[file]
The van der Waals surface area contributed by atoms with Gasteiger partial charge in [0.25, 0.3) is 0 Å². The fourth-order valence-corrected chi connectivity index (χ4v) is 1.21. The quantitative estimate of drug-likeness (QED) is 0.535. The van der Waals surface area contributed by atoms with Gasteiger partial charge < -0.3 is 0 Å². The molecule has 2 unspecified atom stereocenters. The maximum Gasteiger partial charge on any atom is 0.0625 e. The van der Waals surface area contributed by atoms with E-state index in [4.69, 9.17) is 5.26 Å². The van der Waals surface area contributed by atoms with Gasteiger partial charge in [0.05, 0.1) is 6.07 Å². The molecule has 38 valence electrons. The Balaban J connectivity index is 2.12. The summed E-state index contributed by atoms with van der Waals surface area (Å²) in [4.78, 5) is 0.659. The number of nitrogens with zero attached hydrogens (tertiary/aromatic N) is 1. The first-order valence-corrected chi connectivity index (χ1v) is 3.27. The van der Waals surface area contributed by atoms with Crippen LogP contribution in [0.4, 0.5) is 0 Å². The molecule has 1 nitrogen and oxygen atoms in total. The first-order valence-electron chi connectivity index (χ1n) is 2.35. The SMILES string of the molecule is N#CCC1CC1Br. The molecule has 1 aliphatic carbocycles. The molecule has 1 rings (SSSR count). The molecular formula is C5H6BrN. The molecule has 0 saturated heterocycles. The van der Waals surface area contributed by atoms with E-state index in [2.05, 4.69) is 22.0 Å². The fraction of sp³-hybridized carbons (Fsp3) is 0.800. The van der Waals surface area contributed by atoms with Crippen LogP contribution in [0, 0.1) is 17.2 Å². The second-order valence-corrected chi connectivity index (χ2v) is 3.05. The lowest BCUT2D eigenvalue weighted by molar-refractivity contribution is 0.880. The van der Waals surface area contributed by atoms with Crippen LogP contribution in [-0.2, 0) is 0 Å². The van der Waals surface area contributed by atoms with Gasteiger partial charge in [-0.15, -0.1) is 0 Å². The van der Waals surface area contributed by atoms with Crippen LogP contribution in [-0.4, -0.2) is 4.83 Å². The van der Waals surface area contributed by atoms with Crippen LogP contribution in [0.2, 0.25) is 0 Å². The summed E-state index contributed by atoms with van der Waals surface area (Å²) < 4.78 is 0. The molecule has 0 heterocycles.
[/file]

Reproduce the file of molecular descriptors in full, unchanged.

The van der Waals surface area contributed by atoms with Gasteiger partial charge in [0.25, 0.3) is 0 Å². The fourth-order valence-corrected chi connectivity index (χ4v) is 1.21. The quantitative estimate of drug-likeness (QED) is 0.535. The van der Waals surface area contributed by atoms with Gasteiger partial charge < -0.3 is 0 Å². The molecule has 2 unspecified atom stereocenters. The maximum Gasteiger partial charge on any atom is 0.0625 e. The van der Waals surface area contributed by atoms with E-state index in [4.69, 9.17) is 5.26 Å². The van der Waals surface area contributed by atoms with Gasteiger partial charge in [0.05, 0.1) is 6.07 Å². The molecule has 38 valence electrons. The Balaban J connectivity index is 2.12. The summed E-state index contributed by atoms with van der Waals surface area (Å²) in [4.78, 5) is 0.659. The number of nitrogens with zero attached hydrogens (tertiary/aromatic N) is 1. The first-order valence-corrected chi connectivity index (χ1v) is 3.27. The van der Waals surface area contributed by atoms with Crippen LogP contribution in [0.4, 0.5) is 0 Å². The molecule has 1 nitrogen and oxygen atoms in total. The first-order valence-electron chi connectivity index (χ1n) is 2.35. The SMILES string of the molecule is N#CCC1CC1Br. The molecule has 1 aliphatic carbocycles. The molecule has 1 rings (SSSR count). The molecular formula is C5H6BrN. The molecule has 0 saturated heterocycles. The van der Waals surface area contributed by atoms with E-state index in [2.05, 4.69) is 22.0 Å². The fraction of sp³-hybridized carbons (Fsp3) is 0.800. The van der Waals surface area contributed by atoms with Crippen LogP contribution in [0, 0.1) is 17.2 Å². The second-order valence-corrected chi connectivity index (χ2v) is 3.05. The lowest BCUT2D eigenvalue weighted by molar-refractivity contribution is 0.880. The van der Waals surface area contributed by atoms with Crippen LogP contribution in [-0.2, 0) is 0 Å². The van der Waals surface area contributed by atoms with Gasteiger partial charge in [-0.15, -0.1) is 0 Å². The van der Waals surface area contributed by atoms with Crippen LogP contribution in [-0.4, -0.2) is 4.83 Å². The van der Waals surface area contributed by atoms with Crippen LogP contribution in [0.2, 0.25) is 0 Å². The summed E-state index contributed by atoms with van der Waals surface area (Å²) < 4.78 is 0. The molecule has 0 heterocycles.